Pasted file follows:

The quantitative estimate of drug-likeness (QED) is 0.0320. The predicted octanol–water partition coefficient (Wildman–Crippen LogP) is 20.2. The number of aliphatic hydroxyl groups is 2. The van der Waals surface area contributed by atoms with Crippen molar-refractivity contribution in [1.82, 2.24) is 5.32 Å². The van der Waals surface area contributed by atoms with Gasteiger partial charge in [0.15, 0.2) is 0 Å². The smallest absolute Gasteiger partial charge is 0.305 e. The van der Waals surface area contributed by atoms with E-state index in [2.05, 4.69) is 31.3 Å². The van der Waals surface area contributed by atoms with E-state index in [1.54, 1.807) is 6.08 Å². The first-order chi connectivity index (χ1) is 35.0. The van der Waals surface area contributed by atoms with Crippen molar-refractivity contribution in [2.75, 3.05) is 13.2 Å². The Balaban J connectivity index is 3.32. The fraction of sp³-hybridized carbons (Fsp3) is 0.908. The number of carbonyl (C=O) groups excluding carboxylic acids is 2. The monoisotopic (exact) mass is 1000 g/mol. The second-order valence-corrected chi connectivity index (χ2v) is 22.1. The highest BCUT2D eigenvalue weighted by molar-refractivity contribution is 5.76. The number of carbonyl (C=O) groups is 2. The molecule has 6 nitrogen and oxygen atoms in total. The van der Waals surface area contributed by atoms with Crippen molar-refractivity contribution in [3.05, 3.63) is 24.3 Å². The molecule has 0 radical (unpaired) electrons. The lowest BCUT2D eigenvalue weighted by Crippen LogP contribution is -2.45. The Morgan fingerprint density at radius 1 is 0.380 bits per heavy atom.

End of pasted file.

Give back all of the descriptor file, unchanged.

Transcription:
The quantitative estimate of drug-likeness (QED) is 0.0320. The predicted octanol–water partition coefficient (Wildman–Crippen LogP) is 20.2. The number of aliphatic hydroxyl groups is 2. The van der Waals surface area contributed by atoms with Crippen molar-refractivity contribution in [1.82, 2.24) is 5.32 Å². The van der Waals surface area contributed by atoms with Gasteiger partial charge in [0.15, 0.2) is 0 Å². The smallest absolute Gasteiger partial charge is 0.305 e. The van der Waals surface area contributed by atoms with E-state index in [2.05, 4.69) is 31.3 Å². The van der Waals surface area contributed by atoms with E-state index in [1.54, 1.807) is 6.08 Å². The first-order chi connectivity index (χ1) is 35.0. The van der Waals surface area contributed by atoms with Crippen molar-refractivity contribution in [2.75, 3.05) is 13.2 Å². The Balaban J connectivity index is 3.32. The fraction of sp³-hybridized carbons (Fsp3) is 0.908. The number of carbonyl (C=O) groups excluding carboxylic acids is 2. The monoisotopic (exact) mass is 1000 g/mol. The second-order valence-corrected chi connectivity index (χ2v) is 22.1. The highest BCUT2D eigenvalue weighted by molar-refractivity contribution is 5.76. The number of carbonyl (C=O) groups is 2. The molecule has 6 nitrogen and oxygen atoms in total. The van der Waals surface area contributed by atoms with Crippen molar-refractivity contribution in [3.05, 3.63) is 24.3 Å². The molecule has 0 radical (unpaired) electrons. The lowest BCUT2D eigenvalue weighted by Crippen LogP contribution is -2.45. The Morgan fingerprint density at radius 1 is 0.380 bits per heavy atom.